Efficiency Upgrades That Make Sense
Are your dollars going up the chimney?
Brian Sloboda is a program manager for the Cooperative
Research Network, a service of the National Rural Electric Cooperative
Surveys show that only about
15 percent of folks actually take steps to enhance the energy efficiency
of their home. In most cases, people think energy-efficiency improvements
are too complicated or expensive to tackle. However, there are several
simple upgrades you can consider that won't break your household budget.
Compact fluorescent lightbulbs (CFLs) may look odd, but
one CFL uses about 75 percent less energy than a traditional incandescent
lightbulb. That can save more than $40 over its lifetime, according to
estimates by the U.S. Environmental Protection Agency's Energy Star
program. Early CFLs had some issues with color or quality of the light,
but with today's versions, you probably won't notice a difference using a CFL.
Heating And Air Conditioning
The U.S. Energy Information Administration estimates that
heating and air conditioning account for 39 percent of a typical home's
annual electric bill. While an air-source heat pump or a geothermal heat
pump can be 20 to 45 percent more efficient than an existing central
heating and cooling system, up-front installation costs are often a
barrier. Simple solutions such as changing air filters at least every
month will increase airflow to rooms, increase the lifespan of your
central-heating and cooling unit and improve air quality. Sealing and
insulating ductwork can be done in a weekend and result in energy savings
of up to 20 percent. To lessen the amount of work that heating and cooling
systems need to do, it's important to find and fix air leaks. Walk around
your house on a windy day and feel for drafts around exterior doors and
windows, electric outlets and entrance points for TV and telephone cables.
Fix leaks with caulk, spray foam or weatherstripping. Simple acts such as
cooking outdoors on a hot summer day and closing curtains to block the
summer sun will keep the interior of your home cooler.
Appliances And Electronics
Gadgets and equipment that make life easier are also some
of the largest electric users in our homes. When buying a new appliance,
look for the Energy Star label. To keep appliances running more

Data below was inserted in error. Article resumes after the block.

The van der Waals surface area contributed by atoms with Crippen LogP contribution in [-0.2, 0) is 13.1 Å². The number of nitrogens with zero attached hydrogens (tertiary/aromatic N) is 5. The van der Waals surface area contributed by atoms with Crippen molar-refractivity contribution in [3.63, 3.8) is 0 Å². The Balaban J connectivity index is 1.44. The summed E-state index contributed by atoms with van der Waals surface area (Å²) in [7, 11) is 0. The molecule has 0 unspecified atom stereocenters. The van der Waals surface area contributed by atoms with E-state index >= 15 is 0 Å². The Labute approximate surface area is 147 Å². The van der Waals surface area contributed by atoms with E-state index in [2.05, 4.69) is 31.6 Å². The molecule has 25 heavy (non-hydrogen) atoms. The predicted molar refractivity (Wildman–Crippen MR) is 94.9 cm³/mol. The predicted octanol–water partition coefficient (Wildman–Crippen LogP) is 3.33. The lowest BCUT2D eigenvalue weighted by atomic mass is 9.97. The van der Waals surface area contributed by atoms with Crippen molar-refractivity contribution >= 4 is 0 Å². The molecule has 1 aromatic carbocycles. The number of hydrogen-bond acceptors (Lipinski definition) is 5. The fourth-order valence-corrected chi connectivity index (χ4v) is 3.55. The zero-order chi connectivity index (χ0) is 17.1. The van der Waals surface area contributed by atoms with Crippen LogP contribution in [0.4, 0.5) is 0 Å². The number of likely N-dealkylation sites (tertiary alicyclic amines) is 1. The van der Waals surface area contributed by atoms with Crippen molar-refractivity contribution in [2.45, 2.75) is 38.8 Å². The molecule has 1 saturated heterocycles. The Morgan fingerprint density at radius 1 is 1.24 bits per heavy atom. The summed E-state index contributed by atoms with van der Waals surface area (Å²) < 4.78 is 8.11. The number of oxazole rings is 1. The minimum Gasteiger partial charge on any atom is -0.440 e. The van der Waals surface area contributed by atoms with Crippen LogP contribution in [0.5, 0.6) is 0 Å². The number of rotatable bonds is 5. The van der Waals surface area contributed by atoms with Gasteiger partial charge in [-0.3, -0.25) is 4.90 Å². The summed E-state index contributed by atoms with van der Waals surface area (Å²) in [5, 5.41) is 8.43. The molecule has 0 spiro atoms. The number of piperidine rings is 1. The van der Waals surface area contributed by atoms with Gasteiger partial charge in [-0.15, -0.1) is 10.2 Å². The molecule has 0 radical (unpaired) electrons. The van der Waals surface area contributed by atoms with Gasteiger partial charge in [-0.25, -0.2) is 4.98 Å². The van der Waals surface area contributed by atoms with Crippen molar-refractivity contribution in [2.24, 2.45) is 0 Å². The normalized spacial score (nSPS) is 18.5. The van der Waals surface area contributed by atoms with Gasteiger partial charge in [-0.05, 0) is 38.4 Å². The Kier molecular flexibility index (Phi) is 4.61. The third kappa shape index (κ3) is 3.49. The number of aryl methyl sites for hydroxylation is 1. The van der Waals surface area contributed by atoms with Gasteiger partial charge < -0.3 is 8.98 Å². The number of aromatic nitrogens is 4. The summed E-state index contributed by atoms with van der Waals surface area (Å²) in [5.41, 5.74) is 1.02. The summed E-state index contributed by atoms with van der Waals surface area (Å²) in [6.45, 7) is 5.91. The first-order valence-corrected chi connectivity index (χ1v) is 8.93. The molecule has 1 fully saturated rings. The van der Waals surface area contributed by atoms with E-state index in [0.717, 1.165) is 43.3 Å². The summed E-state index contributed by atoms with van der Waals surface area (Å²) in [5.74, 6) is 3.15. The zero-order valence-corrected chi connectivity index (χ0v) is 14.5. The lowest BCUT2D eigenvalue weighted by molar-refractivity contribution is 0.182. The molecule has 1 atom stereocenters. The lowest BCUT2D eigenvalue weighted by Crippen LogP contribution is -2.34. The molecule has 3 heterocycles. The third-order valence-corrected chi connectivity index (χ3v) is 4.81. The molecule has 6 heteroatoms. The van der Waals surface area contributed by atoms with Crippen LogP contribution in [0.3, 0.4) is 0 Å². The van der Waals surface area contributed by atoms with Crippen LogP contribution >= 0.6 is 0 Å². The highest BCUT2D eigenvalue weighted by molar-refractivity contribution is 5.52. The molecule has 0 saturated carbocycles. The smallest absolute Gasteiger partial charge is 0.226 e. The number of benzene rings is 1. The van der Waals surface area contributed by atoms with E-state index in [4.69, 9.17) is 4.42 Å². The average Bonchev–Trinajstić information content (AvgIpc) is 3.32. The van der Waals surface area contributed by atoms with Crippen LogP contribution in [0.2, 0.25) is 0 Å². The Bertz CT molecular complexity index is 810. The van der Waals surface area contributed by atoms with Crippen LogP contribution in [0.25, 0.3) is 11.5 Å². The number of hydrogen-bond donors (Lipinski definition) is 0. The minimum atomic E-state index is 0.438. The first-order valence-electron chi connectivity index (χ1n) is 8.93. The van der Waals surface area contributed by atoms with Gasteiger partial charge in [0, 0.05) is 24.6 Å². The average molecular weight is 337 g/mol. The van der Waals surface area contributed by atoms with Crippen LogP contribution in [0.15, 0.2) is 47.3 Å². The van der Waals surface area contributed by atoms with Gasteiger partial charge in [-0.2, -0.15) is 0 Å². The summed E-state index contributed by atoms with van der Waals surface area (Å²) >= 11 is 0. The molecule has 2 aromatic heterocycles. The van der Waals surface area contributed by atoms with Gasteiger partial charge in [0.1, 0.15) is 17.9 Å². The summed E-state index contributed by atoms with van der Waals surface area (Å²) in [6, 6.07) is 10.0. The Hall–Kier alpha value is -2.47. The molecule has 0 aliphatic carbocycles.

efficiently, try these tips:
worn refrigerator door gaskets to stop cool air from seeping out.
* Clean lint
traps on dryers and don't overdry clothes.
refrigerator coils and keep refrigerators away from heat-generating appliances such as an oven.
Many home electronics, like computers, the DOE reports a full 75 percent of the power used to run home electronics is consumed when they're turned off. Plugging these items into a power or smart strip and turning off the strip TVs and DVD players, consume power even when turned off. Called
'vampire' or 'phantom' load, the average home loses 5 to 15 percent of its monthly energy consumption to these devices, according to the U.S.Department of Energy (DOE). In fact,
the DOE reports a full 75 percent of the power used to run home
electronics is consumed when they're turned off. Plugging these items into
a power or smart strip and turning off the strip when not in use is a
simple way to stop this loss of energy.
The best energy-efficiency improvements are often the
easiest, such as turning lights off when leaving a room, sealing windows
and doors, and cleaning refrigerator coils. To measure the success of any
energy-efficiency upgrades, big or small, first look at the payback
period, the amount of time it takes for the improvement to pay for itself.
Then consider your home's comfort level. Check whether fixes you've made
keep room temperatures level and whether you find fewer drafts around
doors, windows and other openings like vents or outlets. For more
information, contact the energy experts at Farmers Electric Cooperative.
An open masonry fireplace can result in higher overall heating costs because it can actually cool the air in your house. What should you look for in an efficient wood-burning fireplace?
The fireplace opening attracts heated indoor air, then releases the warm air through the chimney. The resulting vacuum draws cold outdoor air into your house through windows, doors and gaps. You may feel comfortable in front of the fireplace, but your heat pump or furnace runs like crazy trying to keep the rest of the house warm.
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